By day, Tony Jetland runs a general contracting company and by night, he flies his one-of-a-kind kites for fun. He moved to the city of Martinez in the late 90's and rediscovered his love of kites during a trip to San Francisco.
"Like a lot of people growing up, you fly kites as kids," said Tony Jetand, known as Kite Man of Martinez. "I grew up in Northern Minnesota with my little sister flying kites. I took a thirty year hiatus until I moved to California."
22 years later, Jetland has collected around 400 kites from all over the world. Flying kites is Jetland's healthy way of overcoming everyday stress.
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"Kite fliers, we have a thing called Kite therapy," said Jetland. "If I am having a bad day, I get one of my kites that pulls me across the field. If I am flying at night, I will pull out one of my LED kites. It just depends on my mood."
It’s a bird! 🕊 It’s a plane! ✈️ It’s the ‘Kite Man of #Martinez!’ 👱🏼♂️🪁— ABC7 Melissa Pixcar (@MelissaABC7) January 13, 2021
Tony Jetland is making a comeback and is taking to the skies. After recovering from an injury, he is flying his one-of-a-kind kites for his community. 🪁 pic.twitter.com/NQxcd2VxJs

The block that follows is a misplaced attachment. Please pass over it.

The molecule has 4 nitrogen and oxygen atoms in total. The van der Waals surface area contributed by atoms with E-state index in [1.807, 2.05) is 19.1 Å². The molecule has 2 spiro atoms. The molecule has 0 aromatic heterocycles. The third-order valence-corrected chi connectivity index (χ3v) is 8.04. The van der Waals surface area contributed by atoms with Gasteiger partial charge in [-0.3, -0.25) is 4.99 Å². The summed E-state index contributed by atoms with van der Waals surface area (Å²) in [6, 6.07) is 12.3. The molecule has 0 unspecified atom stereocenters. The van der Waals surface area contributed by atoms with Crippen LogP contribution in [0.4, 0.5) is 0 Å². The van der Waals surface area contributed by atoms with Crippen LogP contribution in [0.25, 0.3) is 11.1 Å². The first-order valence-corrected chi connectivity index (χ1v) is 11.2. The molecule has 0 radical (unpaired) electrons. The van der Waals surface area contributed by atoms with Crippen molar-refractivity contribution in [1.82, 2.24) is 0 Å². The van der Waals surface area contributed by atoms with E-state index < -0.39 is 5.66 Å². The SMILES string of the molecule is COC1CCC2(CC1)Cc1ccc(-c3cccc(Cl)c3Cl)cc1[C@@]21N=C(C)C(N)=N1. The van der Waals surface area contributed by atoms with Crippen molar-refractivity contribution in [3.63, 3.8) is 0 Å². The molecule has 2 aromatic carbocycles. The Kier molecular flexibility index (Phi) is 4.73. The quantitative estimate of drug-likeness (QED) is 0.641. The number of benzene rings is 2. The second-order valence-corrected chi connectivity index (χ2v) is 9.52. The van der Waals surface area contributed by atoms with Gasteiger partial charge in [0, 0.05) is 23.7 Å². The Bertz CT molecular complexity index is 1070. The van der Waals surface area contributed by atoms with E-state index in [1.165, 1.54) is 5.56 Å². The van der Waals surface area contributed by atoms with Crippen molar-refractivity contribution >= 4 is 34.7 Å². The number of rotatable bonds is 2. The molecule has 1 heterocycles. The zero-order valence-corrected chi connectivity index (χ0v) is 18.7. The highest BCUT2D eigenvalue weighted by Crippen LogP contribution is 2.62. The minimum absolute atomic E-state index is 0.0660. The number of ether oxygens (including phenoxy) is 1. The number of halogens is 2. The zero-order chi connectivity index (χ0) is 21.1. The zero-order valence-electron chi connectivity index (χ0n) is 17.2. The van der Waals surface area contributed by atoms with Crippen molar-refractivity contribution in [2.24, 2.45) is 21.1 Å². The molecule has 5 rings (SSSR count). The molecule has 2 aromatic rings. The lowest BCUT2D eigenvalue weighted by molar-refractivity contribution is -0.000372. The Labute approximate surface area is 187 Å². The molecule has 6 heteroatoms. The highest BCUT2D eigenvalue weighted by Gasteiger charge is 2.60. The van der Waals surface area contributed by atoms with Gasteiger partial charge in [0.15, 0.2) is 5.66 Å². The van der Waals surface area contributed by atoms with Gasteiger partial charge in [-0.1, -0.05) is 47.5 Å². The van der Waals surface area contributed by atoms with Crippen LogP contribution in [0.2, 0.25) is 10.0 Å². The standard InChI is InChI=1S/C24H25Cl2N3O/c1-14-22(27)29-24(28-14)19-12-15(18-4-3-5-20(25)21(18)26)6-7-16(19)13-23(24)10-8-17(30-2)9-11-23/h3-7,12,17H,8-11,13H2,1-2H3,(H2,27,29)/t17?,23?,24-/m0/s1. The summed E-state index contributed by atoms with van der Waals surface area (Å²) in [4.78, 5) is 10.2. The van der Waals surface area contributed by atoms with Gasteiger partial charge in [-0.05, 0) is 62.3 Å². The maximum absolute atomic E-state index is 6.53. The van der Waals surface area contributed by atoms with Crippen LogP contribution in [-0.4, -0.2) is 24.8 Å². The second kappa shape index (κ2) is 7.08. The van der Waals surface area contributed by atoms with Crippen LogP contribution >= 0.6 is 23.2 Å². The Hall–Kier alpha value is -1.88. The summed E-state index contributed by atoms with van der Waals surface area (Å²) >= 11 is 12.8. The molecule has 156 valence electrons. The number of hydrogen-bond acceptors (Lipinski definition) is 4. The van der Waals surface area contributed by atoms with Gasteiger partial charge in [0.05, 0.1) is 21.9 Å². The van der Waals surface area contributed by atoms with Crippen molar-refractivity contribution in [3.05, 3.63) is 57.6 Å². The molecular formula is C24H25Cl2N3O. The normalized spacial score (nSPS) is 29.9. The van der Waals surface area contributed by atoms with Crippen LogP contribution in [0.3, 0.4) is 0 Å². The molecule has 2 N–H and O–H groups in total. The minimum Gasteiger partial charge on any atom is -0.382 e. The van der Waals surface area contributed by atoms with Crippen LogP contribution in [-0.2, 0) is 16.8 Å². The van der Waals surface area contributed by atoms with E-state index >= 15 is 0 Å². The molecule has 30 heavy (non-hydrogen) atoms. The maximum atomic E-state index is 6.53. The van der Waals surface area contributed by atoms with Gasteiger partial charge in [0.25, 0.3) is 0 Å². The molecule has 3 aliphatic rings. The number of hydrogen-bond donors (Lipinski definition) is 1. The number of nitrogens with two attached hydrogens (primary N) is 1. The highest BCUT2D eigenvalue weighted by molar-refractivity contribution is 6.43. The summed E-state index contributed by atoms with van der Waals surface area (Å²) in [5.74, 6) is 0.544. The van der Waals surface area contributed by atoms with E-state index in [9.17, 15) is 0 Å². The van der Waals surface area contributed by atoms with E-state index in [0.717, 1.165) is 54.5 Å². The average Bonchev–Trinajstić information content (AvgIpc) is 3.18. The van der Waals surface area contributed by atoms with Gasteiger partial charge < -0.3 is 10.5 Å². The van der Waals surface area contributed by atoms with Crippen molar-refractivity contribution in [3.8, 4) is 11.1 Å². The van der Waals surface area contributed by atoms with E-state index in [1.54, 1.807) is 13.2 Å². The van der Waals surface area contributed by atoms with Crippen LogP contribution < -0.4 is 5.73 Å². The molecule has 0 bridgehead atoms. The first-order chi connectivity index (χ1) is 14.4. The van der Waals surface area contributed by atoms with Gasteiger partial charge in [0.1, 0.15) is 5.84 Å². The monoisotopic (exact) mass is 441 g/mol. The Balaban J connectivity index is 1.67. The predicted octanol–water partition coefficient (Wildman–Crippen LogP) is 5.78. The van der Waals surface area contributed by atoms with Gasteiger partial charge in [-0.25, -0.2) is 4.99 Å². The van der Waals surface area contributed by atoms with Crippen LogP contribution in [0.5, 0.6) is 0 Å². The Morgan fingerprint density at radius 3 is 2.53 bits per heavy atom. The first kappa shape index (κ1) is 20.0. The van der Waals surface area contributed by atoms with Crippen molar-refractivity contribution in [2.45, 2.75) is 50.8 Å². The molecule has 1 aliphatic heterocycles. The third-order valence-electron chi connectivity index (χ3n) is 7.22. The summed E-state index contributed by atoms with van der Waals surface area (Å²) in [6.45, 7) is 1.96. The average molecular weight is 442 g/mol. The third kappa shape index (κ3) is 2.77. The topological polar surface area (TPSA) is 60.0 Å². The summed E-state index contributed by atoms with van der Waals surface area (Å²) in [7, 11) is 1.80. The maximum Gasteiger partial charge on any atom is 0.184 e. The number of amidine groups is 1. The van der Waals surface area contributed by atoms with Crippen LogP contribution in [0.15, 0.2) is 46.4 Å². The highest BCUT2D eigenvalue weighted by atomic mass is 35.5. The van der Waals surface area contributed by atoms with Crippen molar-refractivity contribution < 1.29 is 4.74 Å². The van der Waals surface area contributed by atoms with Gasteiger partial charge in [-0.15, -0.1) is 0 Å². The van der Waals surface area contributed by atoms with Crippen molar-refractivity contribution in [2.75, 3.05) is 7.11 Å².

Over the years, Jetland has built relationships with International kite manufacturers and has helped create color patterns and designs for new kites. His inspiration comes from another passion of his - scuba diving.
"I have been a scuba diver for 35 years and dove all over the world," said Jetland. "A lot of the things I fly, like the giant manta rays, octopi, sharks, dolphins, sharks. I have swam with in the ocean. When I put my kites up, I try to create an aquarium in the sky with my theme of kites."
The 'Kite Man of Martinez' has been invited to fly his kites on a world stage and has flown to many countries to display his kites at numerous kite festivals and a commercial.
Last August, Jetland's hobby came to a halt when he was injured at his contracting job while building a deck for a client. "I gave myself a double hernia. I hurt my back to the point where I was pinching off two different nerves," said Jetland. "I lost movement in my right leg. It took almost four months of lying on my back staring at the ceiling and I was out of work."
His absence didn't go unnoticed by the locals. Many community members stepped up to bring their 'Kite Man of Martinez' back to health.
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"People I've never met would ask, where do you live? Do you need food, do you need groceries?' said Jetland. "It humbles you to see a community come out because you're the 'Kite Man'. All this outpouring love. It wasn't in the first couple of weeks, it was up until the day until I said I am back. Now, I fly for the community that loves me and I love it."
The 'Kite Man of Martinez' does not have a set kite flying schedule, but the best times to catch him is mid-April through mid-October at the Martinez Marina.
"When I get people to come out and look to the sky, it's creating moments for moms, dads, and kids," said Jetland. "You can't help but feel pride that the sport that I enjoy is enjoyed by so many people. This is why I do it."